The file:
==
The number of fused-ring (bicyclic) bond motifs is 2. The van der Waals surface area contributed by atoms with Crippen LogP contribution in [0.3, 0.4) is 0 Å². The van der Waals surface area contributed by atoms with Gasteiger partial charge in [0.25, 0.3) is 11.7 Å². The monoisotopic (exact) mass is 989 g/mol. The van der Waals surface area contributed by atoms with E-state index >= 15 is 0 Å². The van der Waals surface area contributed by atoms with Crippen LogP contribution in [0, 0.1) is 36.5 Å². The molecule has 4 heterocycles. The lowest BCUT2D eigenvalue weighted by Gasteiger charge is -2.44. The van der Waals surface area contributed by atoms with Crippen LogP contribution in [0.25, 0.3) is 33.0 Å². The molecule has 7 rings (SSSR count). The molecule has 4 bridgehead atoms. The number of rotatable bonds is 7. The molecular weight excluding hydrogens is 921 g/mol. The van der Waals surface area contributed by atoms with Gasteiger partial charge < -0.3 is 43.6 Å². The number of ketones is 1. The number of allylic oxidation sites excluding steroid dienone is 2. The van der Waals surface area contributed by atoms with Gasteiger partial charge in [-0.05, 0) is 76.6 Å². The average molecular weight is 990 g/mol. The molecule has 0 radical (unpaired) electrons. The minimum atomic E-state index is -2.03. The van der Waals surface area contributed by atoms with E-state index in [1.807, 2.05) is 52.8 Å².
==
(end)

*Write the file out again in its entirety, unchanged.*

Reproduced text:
The number of fused-ring (bicyclic) bond motifs is 2. The van der Waals surface area contributed by atoms with Crippen LogP contribution in [0.3, 0.4) is 0 Å². The van der Waals surface area contributed by atoms with Gasteiger partial charge in [0.25, 0.3) is 11.7 Å². The monoisotopic (exact) mass is 989 g/mol. The van der Waals surface area contributed by atoms with E-state index >= 15 is 0 Å². The van der Waals surface area contributed by atoms with Crippen LogP contribution in [0, 0.1) is 36.5 Å². The molecule has 4 heterocycles. The lowest BCUT2D eigenvalue weighted by Gasteiger charge is -2.44. The van der Waals surface area contributed by atoms with Crippen LogP contribution in [0.25, 0.3) is 33.0 Å². The molecule has 7 rings (SSSR count). The molecule has 4 bridgehead atoms. The number of rotatable bonds is 7. The molecular weight excluding hydrogens is 921 g/mol. The van der Waals surface area contributed by atoms with Gasteiger partial charge < -0.3 is 43.6 Å². The number of ketones is 1. The number of allylic oxidation sites excluding steroid dienone is 2. The van der Waals surface area contributed by atoms with Gasteiger partial charge in [-0.05, 0) is 76.6 Å². The average molecular weight is 990 g/mol. The molecule has 0 radical (unpaired) electrons. The minimum atomic E-state index is -2.03. The van der Waals surface area contributed by atoms with E-state index in [1.807, 2.05) is 52.8 Å².